“For quite some time, Douglas County has been voting heavy on advance, so our Election Day hasn’t been really heavy,” Shew said. “And I’ve got to look, but this is probably one of our heaviest Election Day turnouts in a very long time. And I know they’re tired, but the poll workers did a phenomenal job.”
Coming in the wake of the Supreme Court decision to vacate Roe, the vote on the Kansas amendment has been seen as a bellwether of the nation’s attitude toward abortion. Many commentators suggested the result may force Republican candidates to tread more carefully on the issue while emboldening Democrats to hammer the abortion issue harder to gain votes in other races in November’s midterms.
Antiabortion proponents had added the amendment to the usually sleepy August primary ballot in the hopes of getting it passed without a lot of attention. But the Supreme Court decision shined a bright light on the issue, mobilizing Democrats and moderate Republicans and, perhaps more importantly, bringing out large numbers of unaffiliated voters who wouldn’t usually vote in party primaries.
The amendment, if passed, would have changed the Kansas constitution, which currently allows abortion, to make it possible for the state Legislature to pass new laws banning it. Republican leaders had said they were prepared to pass legislation that would have banned abortion in most if not all forms if the amendment passed. The “no” vote precludes that.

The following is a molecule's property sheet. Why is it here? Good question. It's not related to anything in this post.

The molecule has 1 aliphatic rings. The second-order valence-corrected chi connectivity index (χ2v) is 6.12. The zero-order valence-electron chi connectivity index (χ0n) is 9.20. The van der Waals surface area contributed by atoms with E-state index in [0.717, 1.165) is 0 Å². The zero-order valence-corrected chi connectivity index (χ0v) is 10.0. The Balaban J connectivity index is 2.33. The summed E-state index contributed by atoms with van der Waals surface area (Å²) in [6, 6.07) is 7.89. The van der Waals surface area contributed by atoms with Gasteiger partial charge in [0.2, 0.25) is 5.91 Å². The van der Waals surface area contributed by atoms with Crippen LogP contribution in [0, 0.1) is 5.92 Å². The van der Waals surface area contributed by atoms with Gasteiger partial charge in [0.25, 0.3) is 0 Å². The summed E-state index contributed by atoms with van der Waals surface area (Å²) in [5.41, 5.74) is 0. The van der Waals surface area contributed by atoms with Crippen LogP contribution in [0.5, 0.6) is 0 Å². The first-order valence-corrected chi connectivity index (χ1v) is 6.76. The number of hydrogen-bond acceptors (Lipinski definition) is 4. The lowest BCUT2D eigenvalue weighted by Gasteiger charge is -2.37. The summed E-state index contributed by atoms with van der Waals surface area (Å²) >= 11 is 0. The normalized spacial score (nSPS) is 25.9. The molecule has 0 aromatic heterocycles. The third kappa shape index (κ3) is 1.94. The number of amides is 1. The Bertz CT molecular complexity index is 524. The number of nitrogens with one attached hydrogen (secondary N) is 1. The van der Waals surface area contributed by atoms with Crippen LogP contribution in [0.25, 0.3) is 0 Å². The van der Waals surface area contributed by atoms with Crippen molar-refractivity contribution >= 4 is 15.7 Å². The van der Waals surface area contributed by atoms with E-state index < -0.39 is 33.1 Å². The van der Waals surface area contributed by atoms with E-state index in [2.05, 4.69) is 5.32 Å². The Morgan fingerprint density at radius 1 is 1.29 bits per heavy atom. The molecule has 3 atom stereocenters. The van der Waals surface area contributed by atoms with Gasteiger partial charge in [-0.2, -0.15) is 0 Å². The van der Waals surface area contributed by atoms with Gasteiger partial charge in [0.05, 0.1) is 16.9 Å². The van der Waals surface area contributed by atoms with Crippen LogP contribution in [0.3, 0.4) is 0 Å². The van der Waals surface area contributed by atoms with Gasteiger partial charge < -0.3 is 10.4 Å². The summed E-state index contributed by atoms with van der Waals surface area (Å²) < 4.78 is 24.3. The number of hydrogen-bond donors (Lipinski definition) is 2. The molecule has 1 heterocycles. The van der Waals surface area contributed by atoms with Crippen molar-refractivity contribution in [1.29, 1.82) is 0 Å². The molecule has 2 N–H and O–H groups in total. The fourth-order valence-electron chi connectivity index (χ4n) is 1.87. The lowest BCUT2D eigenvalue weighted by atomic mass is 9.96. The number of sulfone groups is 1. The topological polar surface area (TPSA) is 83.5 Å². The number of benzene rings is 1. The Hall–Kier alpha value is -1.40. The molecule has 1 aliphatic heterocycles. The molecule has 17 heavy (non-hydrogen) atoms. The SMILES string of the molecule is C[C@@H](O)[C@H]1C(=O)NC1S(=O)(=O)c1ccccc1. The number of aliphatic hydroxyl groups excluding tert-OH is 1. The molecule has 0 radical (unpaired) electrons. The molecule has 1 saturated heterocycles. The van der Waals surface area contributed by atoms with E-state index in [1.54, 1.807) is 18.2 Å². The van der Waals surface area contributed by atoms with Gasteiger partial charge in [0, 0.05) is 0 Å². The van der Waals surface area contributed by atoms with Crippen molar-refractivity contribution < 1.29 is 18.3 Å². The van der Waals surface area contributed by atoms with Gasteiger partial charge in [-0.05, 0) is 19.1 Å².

The outcome of the vote left the Lawrence women who shared their abortion stories with us last month awash in relief.
Two who shared their abortion experiences — referred to as Lynette and Autumn to protect their identifies — were reticent to celebrate early Tuesday evening. But as the returns piled up into a steady victory for the no side, the women were able to decompress.
“I’ve been staying away from the TV, phone, etc., because I was so nervous about the results. I am so incredibly relieved,” Lynette said. “I can honestly say I didn’t have a lot of hope going into today, so I’m pleasantly surprised and relieved!”
Kayla Deere, who shared her own abortion experience with us last month, said she hoped the vote sent a message to politicians.
“I wish I could say that I’m excited, but I’m still heartbroken for all of the women in the trigger states that have lost their rights, I hope that this victory can help them sooner than later,” she said. “The Supreme Court of the United States did not do their job when they overturned Roe v. Wade, so let’s celebrate tonight, then rally to make the basic right to bodily autonomy something that every American has. We’re just getting started.”
Kansans for Life and the “Value Them Both” Coalition, the groups that had advocated for the amendment, conceded defeat and blamed the media for the loss. “Sadly, the mainstream media propelled the left’s false narrative, contributing to the confusion that misled Kansans about the amendment,” the groups said in a statement, calling the defeat “a temporary setback.”
— Tricia Masenthin, Maya Hodison, Cuyler Dunn, Jack Ritter, Conner Mitchell and Mark Potts contributed to this report.